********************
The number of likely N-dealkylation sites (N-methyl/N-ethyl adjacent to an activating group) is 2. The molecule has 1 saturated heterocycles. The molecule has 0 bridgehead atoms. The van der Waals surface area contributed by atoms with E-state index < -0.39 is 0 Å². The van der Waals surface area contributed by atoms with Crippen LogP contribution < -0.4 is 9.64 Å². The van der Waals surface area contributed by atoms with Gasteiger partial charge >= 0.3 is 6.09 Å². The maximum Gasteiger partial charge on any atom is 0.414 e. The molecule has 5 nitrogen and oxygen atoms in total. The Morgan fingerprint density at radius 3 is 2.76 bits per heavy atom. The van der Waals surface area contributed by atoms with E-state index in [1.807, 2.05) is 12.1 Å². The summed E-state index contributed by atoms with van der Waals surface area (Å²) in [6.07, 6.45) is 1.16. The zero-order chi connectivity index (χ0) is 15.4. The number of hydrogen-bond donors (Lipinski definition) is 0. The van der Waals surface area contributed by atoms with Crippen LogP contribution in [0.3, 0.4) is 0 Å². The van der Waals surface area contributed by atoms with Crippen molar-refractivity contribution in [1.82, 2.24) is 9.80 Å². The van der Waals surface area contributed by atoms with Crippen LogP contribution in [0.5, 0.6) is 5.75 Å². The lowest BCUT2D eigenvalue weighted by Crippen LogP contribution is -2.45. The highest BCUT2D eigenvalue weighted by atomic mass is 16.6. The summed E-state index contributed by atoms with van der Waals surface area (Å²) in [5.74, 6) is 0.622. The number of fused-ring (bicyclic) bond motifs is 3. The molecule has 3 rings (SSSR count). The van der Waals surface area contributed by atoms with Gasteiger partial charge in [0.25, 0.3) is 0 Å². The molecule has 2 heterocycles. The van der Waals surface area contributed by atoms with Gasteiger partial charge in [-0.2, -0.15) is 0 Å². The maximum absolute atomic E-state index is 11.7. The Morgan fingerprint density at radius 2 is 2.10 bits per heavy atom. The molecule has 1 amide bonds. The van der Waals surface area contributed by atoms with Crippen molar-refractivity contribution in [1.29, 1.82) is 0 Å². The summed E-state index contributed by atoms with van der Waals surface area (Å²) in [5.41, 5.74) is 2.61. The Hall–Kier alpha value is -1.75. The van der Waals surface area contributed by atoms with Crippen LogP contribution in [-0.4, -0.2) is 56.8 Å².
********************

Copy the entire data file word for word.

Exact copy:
The number of likely N-dealkylation sites (N-methyl/N-ethyl adjacent to an activating group) is 2. The molecule has 1 saturated heterocycles. The molecule has 0 bridgehead atoms. The van der Waals surface area contributed by atoms with E-state index < -0.39 is 0 Å². The van der Waals surface area contributed by atoms with Crippen LogP contribution < -0.4 is 9.64 Å². The van der Waals surface area contributed by atoms with Gasteiger partial charge >= 0.3 is 6.09 Å². The maximum Gasteiger partial charge on any atom is 0.414 e. The molecule has 5 nitrogen and oxygen atoms in total. The Morgan fingerprint density at radius 3 is 2.76 bits per heavy atom. The van der Waals surface area contributed by atoms with E-state index in [1.807, 2.05) is 12.1 Å². The summed E-state index contributed by atoms with van der Waals surface area (Å²) in [6.07, 6.45) is 1.16. The zero-order chi connectivity index (χ0) is 15.4. The number of hydrogen-bond donors (Lipinski definition) is 0. The van der Waals surface area contributed by atoms with Crippen LogP contribution in [0.3, 0.4) is 0 Å². The van der Waals surface area contributed by atoms with Crippen molar-refractivity contribution in [1.82, 2.24) is 9.80 Å². The van der Waals surface area contributed by atoms with Crippen LogP contribution in [0.5, 0.6) is 5.75 Å². The lowest BCUT2D eigenvalue weighted by Crippen LogP contribution is -2.45. The highest BCUT2D eigenvalue weighted by atomic mass is 16.6. The summed E-state index contributed by atoms with van der Waals surface area (Å²) in [5.74, 6) is 0.622. The number of fused-ring (bicyclic) bond motifs is 3. The molecule has 3 rings (SSSR count). The van der Waals surface area contributed by atoms with Gasteiger partial charge in [0.25, 0.3) is 0 Å². The molecule has 2 heterocycles. The van der Waals surface area contributed by atoms with Gasteiger partial charge in [-0.2, -0.15) is 0 Å². The maximum absolute atomic E-state index is 11.7. The Morgan fingerprint density at radius 2 is 2.10 bits per heavy atom. The molecule has 1 amide bonds. The van der Waals surface area contributed by atoms with Crippen molar-refractivity contribution in [1.29, 1.82) is 0 Å². The summed E-state index contributed by atoms with van der Waals surface area (Å²) in [5.41, 5.74) is 2.61. The Hall–Kier alpha value is -1.75. The van der Waals surface area contributed by atoms with Crippen LogP contribution in [-0.4, -0.2) is 56.8 Å².